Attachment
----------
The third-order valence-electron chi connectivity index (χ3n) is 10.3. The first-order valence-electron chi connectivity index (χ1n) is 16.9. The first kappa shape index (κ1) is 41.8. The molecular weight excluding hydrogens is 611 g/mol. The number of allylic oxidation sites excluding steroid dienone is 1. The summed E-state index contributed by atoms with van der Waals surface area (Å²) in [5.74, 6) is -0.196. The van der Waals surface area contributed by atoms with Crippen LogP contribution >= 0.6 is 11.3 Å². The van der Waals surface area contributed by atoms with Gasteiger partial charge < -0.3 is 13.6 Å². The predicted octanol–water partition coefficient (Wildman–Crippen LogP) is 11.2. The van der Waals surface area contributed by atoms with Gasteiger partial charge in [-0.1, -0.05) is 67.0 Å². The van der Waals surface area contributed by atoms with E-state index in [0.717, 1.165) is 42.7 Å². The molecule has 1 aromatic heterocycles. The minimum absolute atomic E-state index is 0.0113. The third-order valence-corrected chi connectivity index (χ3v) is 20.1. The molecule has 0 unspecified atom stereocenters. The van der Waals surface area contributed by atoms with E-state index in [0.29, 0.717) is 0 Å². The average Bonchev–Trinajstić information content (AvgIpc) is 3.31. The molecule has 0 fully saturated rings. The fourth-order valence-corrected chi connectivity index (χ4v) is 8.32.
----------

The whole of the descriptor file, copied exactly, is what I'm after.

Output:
The third-order valence-electron chi connectivity index (χ3n) is 10.3. The first-order valence-electron chi connectivity index (χ1n) is 16.9. The first kappa shape index (κ1) is 41.8. The molecular weight excluding hydrogens is 611 g/mol. The number of allylic oxidation sites excluding steroid dienone is 1. The summed E-state index contributed by atoms with van der Waals surface area (Å²) in [5.74, 6) is -0.196. The van der Waals surface area contributed by atoms with Crippen LogP contribution >= 0.6 is 11.3 Å². The van der Waals surface area contributed by atoms with Gasteiger partial charge < -0.3 is 13.6 Å². The predicted octanol–water partition coefficient (Wildman–Crippen LogP) is 11.2. The van der Waals surface area contributed by atoms with Gasteiger partial charge in [-0.1, -0.05) is 67.0 Å². The van der Waals surface area contributed by atoms with E-state index in [0.717, 1.165) is 42.7 Å². The molecule has 1 aromatic heterocycles. The minimum absolute atomic E-state index is 0.0113. The third-order valence-corrected chi connectivity index (χ3v) is 20.1. The molecule has 0 unspecified atom stereocenters. The van der Waals surface area contributed by atoms with E-state index in [0.29, 0.717) is 0 Å². The average Bonchev–Trinajstić information content (AvgIpc) is 3.31. The molecule has 0 fully saturated rings. The fourth-order valence-corrected chi connectivity index (χ4v) is 8.32.